Edmund Burke French Revolution

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Edmund Burke, a Irish politician and writer who lived in England at the time wrote “Reflections On The Revolution In France” in 1790 in response to the French Revolution. Edmund Burke was extremely opposed to absolutism which shows in his writing while addressing the outcome of what happened in France. Burke was afraid of something similar happening in England at the time due to the industrialization. This writing is significant because it prevented a revolution from spreading to England. Edmund Burke was completely against the revolution in France and he was afraid of revolutions spreading. “It looks to me as if I were in great crisis, not of the affairs of France alone, but of all Europe” (Burke 79). Burke was becoming extremely worried that the people of England would want to revolt like the French. He was able to see many similarities in France as there was in other industrializing cities and countries all over Europe. He thought that because of the industrialization, and the immense population growth especially in London that people would want to fight for wha they thought as liberties and rights. Edmund Burke saw what happened in France and he knew that it was a big mistake for the people to revolt, therefore he wrote this pamphlet to inform the english people of the…show more content…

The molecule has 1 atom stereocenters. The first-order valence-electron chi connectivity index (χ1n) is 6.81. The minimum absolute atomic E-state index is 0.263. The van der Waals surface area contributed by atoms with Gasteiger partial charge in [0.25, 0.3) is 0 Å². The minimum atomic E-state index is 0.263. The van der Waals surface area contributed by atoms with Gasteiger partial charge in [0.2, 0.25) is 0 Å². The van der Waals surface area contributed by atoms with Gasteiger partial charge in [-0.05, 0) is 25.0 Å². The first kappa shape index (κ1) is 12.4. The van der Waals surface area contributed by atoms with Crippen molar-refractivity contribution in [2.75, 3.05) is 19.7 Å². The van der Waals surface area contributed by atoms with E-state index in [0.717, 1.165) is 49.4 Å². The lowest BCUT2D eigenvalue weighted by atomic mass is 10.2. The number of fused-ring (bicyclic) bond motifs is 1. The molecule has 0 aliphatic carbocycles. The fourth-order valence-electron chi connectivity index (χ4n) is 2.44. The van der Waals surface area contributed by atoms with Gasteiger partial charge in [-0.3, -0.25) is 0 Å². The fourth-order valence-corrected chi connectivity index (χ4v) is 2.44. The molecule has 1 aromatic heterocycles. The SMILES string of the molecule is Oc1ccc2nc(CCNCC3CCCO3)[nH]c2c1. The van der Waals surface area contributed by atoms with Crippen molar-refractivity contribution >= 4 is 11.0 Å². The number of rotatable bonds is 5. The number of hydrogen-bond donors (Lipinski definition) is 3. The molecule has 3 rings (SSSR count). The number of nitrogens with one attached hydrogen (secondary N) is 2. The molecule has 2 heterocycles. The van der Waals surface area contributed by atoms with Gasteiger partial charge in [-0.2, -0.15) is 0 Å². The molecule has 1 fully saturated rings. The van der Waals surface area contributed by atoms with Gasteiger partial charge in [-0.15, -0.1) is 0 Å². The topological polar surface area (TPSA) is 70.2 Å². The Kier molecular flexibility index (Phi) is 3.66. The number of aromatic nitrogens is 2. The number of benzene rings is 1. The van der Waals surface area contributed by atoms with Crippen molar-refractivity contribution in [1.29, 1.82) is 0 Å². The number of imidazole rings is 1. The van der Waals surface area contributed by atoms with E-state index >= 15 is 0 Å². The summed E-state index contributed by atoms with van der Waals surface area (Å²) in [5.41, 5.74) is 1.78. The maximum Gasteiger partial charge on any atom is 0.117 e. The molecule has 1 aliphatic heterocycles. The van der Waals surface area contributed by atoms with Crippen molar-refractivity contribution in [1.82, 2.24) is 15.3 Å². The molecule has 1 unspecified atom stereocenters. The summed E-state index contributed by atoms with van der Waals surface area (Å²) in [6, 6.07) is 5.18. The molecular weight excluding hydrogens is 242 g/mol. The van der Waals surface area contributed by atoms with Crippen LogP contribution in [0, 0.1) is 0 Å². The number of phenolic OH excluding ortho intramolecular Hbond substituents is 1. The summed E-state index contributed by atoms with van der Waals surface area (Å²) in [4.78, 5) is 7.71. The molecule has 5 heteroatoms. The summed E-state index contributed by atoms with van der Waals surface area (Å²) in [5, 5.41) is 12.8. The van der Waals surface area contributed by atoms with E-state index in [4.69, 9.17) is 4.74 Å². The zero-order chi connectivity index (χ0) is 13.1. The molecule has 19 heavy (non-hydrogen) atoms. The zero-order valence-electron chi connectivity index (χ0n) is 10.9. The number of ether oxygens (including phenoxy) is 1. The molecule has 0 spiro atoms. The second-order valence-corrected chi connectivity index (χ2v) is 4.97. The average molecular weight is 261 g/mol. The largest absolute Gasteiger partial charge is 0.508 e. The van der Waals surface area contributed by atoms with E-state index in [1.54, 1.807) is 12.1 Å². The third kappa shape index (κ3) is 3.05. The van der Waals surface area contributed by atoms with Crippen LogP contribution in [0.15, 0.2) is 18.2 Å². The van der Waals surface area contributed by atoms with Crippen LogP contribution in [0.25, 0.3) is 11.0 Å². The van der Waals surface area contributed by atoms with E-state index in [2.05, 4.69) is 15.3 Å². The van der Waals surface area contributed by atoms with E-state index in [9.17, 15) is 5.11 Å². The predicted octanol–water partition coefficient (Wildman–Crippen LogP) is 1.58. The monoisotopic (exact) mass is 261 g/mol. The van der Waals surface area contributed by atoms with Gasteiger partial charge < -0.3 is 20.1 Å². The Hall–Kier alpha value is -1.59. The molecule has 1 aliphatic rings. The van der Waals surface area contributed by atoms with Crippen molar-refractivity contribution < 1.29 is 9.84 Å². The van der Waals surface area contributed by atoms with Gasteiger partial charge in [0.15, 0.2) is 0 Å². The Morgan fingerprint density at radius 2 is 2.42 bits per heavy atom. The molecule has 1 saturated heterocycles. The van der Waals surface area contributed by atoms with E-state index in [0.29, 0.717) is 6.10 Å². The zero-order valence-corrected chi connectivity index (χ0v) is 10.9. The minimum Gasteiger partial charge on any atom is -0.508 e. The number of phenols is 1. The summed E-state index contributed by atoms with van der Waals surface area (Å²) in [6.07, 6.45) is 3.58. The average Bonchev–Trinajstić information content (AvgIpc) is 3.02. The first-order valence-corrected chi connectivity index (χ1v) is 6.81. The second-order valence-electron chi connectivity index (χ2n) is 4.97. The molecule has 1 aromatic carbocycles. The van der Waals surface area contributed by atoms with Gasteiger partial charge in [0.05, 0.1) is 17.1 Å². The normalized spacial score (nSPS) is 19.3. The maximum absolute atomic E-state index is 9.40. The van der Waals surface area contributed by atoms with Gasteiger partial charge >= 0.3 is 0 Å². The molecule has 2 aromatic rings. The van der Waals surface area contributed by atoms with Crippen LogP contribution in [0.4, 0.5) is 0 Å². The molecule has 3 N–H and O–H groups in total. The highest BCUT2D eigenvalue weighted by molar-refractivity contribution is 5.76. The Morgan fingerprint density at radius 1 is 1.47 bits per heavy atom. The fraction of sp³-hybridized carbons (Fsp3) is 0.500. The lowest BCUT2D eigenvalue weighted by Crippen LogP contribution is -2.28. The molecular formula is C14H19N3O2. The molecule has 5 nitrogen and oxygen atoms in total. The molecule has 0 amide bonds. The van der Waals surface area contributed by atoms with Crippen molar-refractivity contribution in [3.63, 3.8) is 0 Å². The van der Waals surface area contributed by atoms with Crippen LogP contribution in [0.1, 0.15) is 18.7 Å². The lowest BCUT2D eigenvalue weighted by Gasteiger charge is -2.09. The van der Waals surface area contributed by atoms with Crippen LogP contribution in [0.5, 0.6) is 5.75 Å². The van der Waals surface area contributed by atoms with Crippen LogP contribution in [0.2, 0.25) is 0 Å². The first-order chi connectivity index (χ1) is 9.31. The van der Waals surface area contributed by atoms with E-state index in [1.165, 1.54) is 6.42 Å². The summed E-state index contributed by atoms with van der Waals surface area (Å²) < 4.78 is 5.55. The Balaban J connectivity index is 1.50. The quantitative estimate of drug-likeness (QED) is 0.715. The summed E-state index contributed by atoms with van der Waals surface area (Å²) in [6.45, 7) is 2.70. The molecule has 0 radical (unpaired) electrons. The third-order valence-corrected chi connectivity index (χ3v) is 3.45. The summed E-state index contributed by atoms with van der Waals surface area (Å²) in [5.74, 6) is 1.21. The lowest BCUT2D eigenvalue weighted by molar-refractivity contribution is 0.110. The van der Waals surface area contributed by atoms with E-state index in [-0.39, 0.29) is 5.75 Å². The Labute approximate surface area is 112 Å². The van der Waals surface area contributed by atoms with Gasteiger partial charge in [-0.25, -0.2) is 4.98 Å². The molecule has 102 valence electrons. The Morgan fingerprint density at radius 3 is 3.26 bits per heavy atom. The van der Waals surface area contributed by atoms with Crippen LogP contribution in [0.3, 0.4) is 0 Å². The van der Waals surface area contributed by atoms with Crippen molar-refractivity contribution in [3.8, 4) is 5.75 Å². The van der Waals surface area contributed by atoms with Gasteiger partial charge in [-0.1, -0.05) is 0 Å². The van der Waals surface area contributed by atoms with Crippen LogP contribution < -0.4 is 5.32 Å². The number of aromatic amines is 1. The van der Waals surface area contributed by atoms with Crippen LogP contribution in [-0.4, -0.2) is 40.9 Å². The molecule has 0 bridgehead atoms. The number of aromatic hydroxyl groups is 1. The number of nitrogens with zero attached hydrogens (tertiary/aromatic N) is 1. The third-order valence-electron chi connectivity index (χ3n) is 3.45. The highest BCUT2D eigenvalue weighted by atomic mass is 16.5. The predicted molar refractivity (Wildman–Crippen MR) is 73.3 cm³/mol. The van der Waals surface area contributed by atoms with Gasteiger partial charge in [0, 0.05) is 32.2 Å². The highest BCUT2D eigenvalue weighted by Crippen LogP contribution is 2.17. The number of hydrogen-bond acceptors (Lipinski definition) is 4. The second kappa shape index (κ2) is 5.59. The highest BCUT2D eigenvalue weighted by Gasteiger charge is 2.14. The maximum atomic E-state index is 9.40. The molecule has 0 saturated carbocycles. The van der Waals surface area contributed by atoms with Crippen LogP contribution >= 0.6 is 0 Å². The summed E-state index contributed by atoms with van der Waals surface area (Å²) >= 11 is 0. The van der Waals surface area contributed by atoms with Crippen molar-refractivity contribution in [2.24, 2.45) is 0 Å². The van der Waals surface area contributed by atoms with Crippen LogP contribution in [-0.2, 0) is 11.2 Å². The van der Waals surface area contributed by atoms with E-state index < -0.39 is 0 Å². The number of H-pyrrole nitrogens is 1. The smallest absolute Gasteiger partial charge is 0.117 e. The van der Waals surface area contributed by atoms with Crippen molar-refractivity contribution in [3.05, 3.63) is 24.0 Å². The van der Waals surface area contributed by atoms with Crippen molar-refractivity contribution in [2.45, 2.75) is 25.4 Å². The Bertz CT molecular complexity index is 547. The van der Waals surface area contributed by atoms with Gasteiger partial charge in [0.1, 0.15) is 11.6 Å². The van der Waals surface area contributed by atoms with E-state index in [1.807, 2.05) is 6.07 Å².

“They have found their punishment in their success” (Burke 80). This quote is by far the most important I think in the whole writing. This small sentence completely defines what Edmund Burke thought of the French Revolution. The people of France had essentially won by overthrowing the government and gaining what they thought was freedom, but did they? At the end of the bloodshed and turmoil there was still extreme poverty and more problems throughout the country than before the revolution. I think Burke said this to show people that you while you think you're winning by revolting it will be much worse than you
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